The pulp and paper industry is one of the most significant industrial users of water in the United States. It takes 23 gallons of water to manufacture a one-gallon paper-insulated cooler. Paper and pulp mills also create wastewater and sludge, which pose severe challenges to environmental management.
Enough energy to charge a cellphone for a year, 1.8 kilowatt-hours, is required to produce the paper for a one-pound cooler. While using recycled paper may reduce the overall damage to waterways, many cities have stopped recyclingpaper because the market for it has collapsed. Contamination such as greasy food – like pizza – prevents the recycling of paper products. The shortage of recycled goods makes it more likely that a cooler will contain the virgin product.
Starch-based foam insulation particles were developed as a more environment-friendly alternative, but they are not. The starch used in the foaming process comes from vegetal-based crops rather than fossil fuel-based polystyrene. Starch foam can be made from sorghum, corn grains, or other similar crops. Starch-based insulation is soluble in water, which makes them susceptible to deterioration in humid environments that are usually found when shipping cold products.
The starch-based foam insulation production competes for land with crops that can feed hungry people, and the petroleum used to run farm machinery also produces greenhouse gases. A starch-based insulation study also found that corn-based foam could result in higher levels of pollution because of the pesticides and fertilizers used, along with the processing chemicals.
What, then, is a company to do when it wants to be environmentally friendly from beginning to the end of its product?
Ecochill thermal solutions from Illuminate are the first truly environmentally friendly cooler for shipping refrigerated or frozen perishables. The insulation originates from a completely renewable source. The material is naturally dried, requiring no additional energy, the manufacturing processes use minimal power and the finished product is entirely compostable.
Only practices certified by the Sustainable Forestry Initiative are used to produce Ecochill coolers. The raw material is grown using only sunlight and water, with no pesticides or fertilizers to pollute waterways.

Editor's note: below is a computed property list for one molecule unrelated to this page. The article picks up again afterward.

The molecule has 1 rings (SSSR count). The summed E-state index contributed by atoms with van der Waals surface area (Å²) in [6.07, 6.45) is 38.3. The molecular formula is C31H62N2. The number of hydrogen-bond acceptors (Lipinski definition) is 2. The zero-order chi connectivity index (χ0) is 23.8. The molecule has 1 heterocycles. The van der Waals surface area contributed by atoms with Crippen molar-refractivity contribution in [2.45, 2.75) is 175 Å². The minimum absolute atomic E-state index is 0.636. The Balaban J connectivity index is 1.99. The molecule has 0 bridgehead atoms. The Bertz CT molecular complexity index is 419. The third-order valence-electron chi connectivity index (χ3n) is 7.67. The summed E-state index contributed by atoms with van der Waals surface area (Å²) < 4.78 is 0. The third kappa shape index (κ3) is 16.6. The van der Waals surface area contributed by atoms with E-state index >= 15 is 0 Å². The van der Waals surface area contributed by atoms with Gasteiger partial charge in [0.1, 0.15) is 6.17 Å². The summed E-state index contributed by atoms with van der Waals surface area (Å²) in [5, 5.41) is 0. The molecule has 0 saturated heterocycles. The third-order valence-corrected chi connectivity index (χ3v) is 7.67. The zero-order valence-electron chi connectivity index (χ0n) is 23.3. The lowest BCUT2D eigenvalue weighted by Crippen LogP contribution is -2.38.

Manufacturing Ecochill wastes no raw material and requires no production water. Fabricating one pound uses only 4% of the energy it takes to make a pound of EPS.
The fate of many products considered recyclable and headed for the trash pile is sealed by bad design. Many designers lack the tools to engineer products that can enter the recycling system, and simple details can lead to failure.
A package containing two different recyclable plastics will not be recyclable as a whole if the components cannot be separated. Labeling can confuse automated machinery, so the combination will be incorrectly identified and end up as a contaminant, potentially creating an unusable batch.
Illuminate assembled a world-class team of scientists to develop a tool to determine the overall environmental impact of all types of packaging. They discovered Ecochill as the only solution for a truly green way to protect for temperature-sensitive cold chain products. Now, the coolers can be used across industries for transporting perishable foods, pharmaceuticals, biologicals, infusion therapies, as well as animal food and medicine.
The packaging is versatile and protects frozen goods and perishables that are maintained in refrigerated ranges. If gel packs leak, Ecochill will absorb the liquid without loss of insulation efficacy. Meal-kit manufacturers can ship food in Ecochill coolers at 40 degrees Fahrenheit or below. In addition to thermal protection, Ecochill can cushion fragile goods such as glass and electronics, without plastic bubble wrap or peanut-type fillers.
Ecochill can be included along with leaves and branches in local waste pickups, is fully compostable and won’t release harmful chemicals into the soil. It is an ideal supplement to help mitigate the moisture associated with food waste composting. Organic and biodynamic agriculture can use Ecochill compost as one of the best carbon sources to support plant growth, and gardeners can use it as mulch to enrich the soil and retain moisture. Ecochill will also degrade and compost in landfills, and is free of plastics and genetically modified organisms that can contaminate soils or water tables.
Mail delivery shippers can use two sizes of Ecochill insulations to create more than 18 cooler configurations. The coolers can provide full thermal and shock protection to pouches and a range of box sizes, and its insulation systems can minimize the need for warehouse space by up to 75% in comparison with conventional coolers. An added benefit is the efficient use of payload space, reducing the use of fossil fuels, lowering emissions and costs during shipping.
The cold-chain experts at the Illuminate group will work with you to find fully green solutions for transporting your temperature-sensitive goods. Contact us today to discover how we can draw on our experience and innovation to serve your business.